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Blood pressure without equiptment

Discussion in 'Survival Medicine' started by MO titmouse, May 14, 2007.

  1. MO titmouse

    MO titmouse Mrs monkeyman

    I had read a post a while back on useing the cuff to take BPs in survival situations and it seemed strange to me to rely on the equiptment in a survival situation where it may not be available. I work in the medical field and had learned several years ago how to take BPs without a cuff and realized most people may not know about it so thought it would be good to share.

    You take the pulse in the right curotic arterey and the rate per minute is the sistolic then take the pulse on the left side and the rate there is the distolic. It should always be within about 2 points on each of what you would get with the cuff.

    This can come in very handy if the arms are to messed up to be able to do anything there or if you dont have a cuff.
  2. ghrit

    ghrit Ambulatory anachronism Administrator Founding Member

    This tribe will have a cuff, I promise.
  3. phishi

    phishi Psy-Ops Moderator Emeritus Founding Member

    MO Titmouse: I have never heard of this method and am having some trouble understanding how or why it would work. Could you post how you came across this info please? Link to an article or journal would be great.

    My opinion: While I believe that a stethoscope and BP cuff are easily obtainable and easily learned, I can understand MO titmouse's point concerning what one would do when they are not present.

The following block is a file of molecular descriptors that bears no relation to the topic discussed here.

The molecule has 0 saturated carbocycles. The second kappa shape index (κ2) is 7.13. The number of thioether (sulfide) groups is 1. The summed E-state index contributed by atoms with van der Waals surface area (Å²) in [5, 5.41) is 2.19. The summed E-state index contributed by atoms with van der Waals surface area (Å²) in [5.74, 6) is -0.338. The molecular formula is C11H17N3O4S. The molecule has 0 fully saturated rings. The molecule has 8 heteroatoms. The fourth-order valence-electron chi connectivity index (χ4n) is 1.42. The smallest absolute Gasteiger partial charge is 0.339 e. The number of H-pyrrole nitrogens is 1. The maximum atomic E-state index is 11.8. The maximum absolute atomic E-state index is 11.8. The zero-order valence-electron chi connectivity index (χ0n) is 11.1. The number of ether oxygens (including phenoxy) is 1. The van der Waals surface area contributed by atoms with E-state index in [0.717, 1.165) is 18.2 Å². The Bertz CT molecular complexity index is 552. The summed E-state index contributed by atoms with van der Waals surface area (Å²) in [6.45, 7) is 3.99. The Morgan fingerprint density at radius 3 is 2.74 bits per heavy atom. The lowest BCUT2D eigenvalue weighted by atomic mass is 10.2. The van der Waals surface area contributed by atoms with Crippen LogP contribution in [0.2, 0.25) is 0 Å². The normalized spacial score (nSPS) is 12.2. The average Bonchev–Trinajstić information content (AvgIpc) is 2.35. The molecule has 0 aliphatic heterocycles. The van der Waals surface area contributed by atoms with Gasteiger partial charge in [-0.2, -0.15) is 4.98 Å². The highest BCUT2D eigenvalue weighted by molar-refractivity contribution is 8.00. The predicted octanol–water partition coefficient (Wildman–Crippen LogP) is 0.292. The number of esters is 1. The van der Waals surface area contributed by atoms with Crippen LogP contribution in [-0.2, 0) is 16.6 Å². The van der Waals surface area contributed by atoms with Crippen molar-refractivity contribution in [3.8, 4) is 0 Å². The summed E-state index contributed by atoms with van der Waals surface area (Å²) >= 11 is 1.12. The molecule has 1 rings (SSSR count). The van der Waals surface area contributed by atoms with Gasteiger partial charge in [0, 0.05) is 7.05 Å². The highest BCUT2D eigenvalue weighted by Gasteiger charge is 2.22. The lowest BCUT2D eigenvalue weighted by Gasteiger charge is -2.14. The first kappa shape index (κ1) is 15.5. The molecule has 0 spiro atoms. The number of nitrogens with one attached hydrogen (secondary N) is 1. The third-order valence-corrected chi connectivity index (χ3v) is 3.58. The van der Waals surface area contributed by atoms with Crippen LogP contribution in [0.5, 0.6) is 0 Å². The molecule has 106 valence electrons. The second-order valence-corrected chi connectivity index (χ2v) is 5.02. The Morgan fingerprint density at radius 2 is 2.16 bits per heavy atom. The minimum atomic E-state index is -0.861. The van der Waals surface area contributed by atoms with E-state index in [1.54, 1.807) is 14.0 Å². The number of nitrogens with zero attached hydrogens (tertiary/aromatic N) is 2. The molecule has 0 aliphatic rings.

My response is two fold: First, while BP is part of the vital signs and important to know and track, it is less important than pulse and respiration rate. It can help identify a high blood pressure (hypertension) or low blood pressure (hypotension, possibly shock from blood loss), but each of these could be identified by other symptoms which do not rely on a BP cuff. The real question IMO is what you would do to treat what you have discovered. If the answer is "not much I could do", well maybe you were better off not knowing....
    Second, the vascular system (heart, arteries, veins, and capillaries) is a closed loop system. As the heart pumps, pressure is generated throughout the system, which is what we read with a BP cuff. This pressure allows blood to reach the capillaries in your fingers and toes. As a result, if you can feel a pulse at the wrist or at the ankle, you have at least the minimum blood pressure needed for your body to function. (I can not seem to find my copy of what the numbers work out too. If someone can come up with this info it would be a great help to this discussion. Thanks ahead of time.) If you where to add this information to the rest of your patient assessment, one could have a pretty good idea of how well the patient is doing without needing a BP cuff.

    Ghrit: I would get two, they are realitively inexpensive and I can think of a few situations (pregnancy for example) where I would not want to be without one. They also make a great tourniquet for something like a lower arm amputation. Make sure you have the right sizes if you are expecting infants or very large individuals.